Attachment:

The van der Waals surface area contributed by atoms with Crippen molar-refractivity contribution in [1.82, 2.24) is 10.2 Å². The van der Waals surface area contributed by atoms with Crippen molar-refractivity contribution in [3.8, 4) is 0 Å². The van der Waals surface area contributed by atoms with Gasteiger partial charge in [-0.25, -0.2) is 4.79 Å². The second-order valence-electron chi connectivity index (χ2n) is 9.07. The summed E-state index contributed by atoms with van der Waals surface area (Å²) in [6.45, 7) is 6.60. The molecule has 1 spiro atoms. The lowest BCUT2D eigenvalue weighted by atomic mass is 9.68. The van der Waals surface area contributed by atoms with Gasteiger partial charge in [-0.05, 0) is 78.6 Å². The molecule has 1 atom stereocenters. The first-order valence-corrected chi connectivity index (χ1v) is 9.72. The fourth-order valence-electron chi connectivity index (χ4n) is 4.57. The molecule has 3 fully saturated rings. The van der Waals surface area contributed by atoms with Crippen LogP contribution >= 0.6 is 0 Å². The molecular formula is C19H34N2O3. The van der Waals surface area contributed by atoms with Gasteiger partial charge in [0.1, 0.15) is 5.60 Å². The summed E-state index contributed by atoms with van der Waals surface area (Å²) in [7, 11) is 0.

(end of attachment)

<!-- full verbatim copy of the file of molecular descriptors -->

The van der Waals surface area contributed by atoms with Crippen molar-refractivity contribution in [1.82, 2.24) is 10.2 Å². The van der Waals surface area contributed by atoms with Crippen molar-refractivity contribution in [3.8, 4) is 0 Å². The van der Waals surface area contributed by atoms with Gasteiger partial charge in [-0.25, -0.2) is 4.79 Å². The second-order valence-electron chi connectivity index (χ2n) is 9.07. The summed E-state index contributed by atoms with van der Waals surface area (Å²) in [6.45, 7) is 6.60. The molecule has 1 spiro atoms. The lowest BCUT2D eigenvalue weighted by atomic mass is 9.68. The van der Waals surface area contributed by atoms with Gasteiger partial charge in [-0.05, 0) is 78.6 Å². The molecule has 1 atom stereocenters. The first-order valence-corrected chi connectivity index (χ1v) is 9.72. The fourth-order valence-electron chi connectivity index (χ4n) is 4.57. The molecule has 3 fully saturated rings. The van der Waals surface area contributed by atoms with Crippen LogP contribution >= 0.6 is 0 Å². The molecular formula is C19H34N2O3. The van der Waals surface area contributed by atoms with Gasteiger partial charge in [0.1, 0.15) is 5.60 Å². The summed E-state index contributed by atoms with van der Waals surface area (Å²) in [7, 11) is 0.